A Legal Sanctuary: How the Religious Freedom Restoration Act Could Protect Sanctuary Churches
abstract. The last three decades have witnessed tectonic shifts in the doctrine and political valence of laws protecting religious exercise. In this Note, I analyze how this change has created the potential for sanctuary churches to receive greater legal protections today than during the 1980s sanctuary movement. This case study illustrates significant shifts in religious accommodation doctrine and helps to illuminate the transsubstantive nature of religious exercise protections. By drawing attention to sanctuary claims, this Note also helps to disrupt the existing partisan divide over religious freedom by reminding progressives of the potential value of RFRA claims for marginalized individuals, while highlighting to conservatives the importance of placing limits on religious accommodation claims. My hope is that this will motivate a return to an earlier consensus around accommodation as a means to protect systemically vulnerable groups and individuals in our society.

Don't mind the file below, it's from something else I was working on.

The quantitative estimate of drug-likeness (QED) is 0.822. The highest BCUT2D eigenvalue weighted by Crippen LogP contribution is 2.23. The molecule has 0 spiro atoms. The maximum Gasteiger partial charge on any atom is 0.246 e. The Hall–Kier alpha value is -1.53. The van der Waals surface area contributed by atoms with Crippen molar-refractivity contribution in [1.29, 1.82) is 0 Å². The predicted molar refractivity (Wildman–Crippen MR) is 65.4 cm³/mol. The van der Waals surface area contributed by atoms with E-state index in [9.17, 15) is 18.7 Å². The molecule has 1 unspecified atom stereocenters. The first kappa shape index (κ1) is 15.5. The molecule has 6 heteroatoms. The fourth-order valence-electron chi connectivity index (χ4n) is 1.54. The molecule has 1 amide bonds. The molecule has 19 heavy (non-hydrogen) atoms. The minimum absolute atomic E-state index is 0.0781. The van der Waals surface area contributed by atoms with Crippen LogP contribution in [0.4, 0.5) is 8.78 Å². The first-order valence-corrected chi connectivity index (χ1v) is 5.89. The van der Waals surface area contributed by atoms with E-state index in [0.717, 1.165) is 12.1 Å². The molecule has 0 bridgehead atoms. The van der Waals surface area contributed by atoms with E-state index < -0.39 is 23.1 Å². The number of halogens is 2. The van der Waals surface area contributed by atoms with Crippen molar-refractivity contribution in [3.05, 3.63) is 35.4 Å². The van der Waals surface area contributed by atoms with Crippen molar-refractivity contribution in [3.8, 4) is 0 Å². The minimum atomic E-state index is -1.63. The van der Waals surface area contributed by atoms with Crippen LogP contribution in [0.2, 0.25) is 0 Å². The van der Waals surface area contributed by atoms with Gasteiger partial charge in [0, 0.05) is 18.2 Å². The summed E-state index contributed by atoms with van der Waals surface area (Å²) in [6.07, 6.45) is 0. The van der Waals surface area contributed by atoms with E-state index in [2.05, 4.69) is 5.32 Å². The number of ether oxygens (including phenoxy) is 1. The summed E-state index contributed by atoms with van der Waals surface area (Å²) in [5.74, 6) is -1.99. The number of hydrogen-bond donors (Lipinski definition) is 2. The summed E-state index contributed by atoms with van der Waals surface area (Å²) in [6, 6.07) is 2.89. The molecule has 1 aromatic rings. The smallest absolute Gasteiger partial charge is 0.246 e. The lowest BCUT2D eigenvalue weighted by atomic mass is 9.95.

author. Yale Law School, J.D. 2018. I am exceptionally grateful to Douglas NeJaime, Nelson Tebbe, Rebecca Scott, and Reva Siegel for their insight and patience in reviewing drafts of this Note. I would also like to thank Adam Bradlow, Amit Jain, Brian Soucek, Daniel Mach, Douglas Laycock, John Fabian Witt, Joseph Meyers, Kate Redburn, Katherine Franke, Lucas Guttentag, Marisol Orihuela, Mark Rienzi, Muneer Ahmad, and Rose Cuison Villazor for their feedback as I worked through the ideas in this Note. And a special thank you to Daniel Strunk for his excellent work as editor for this piece.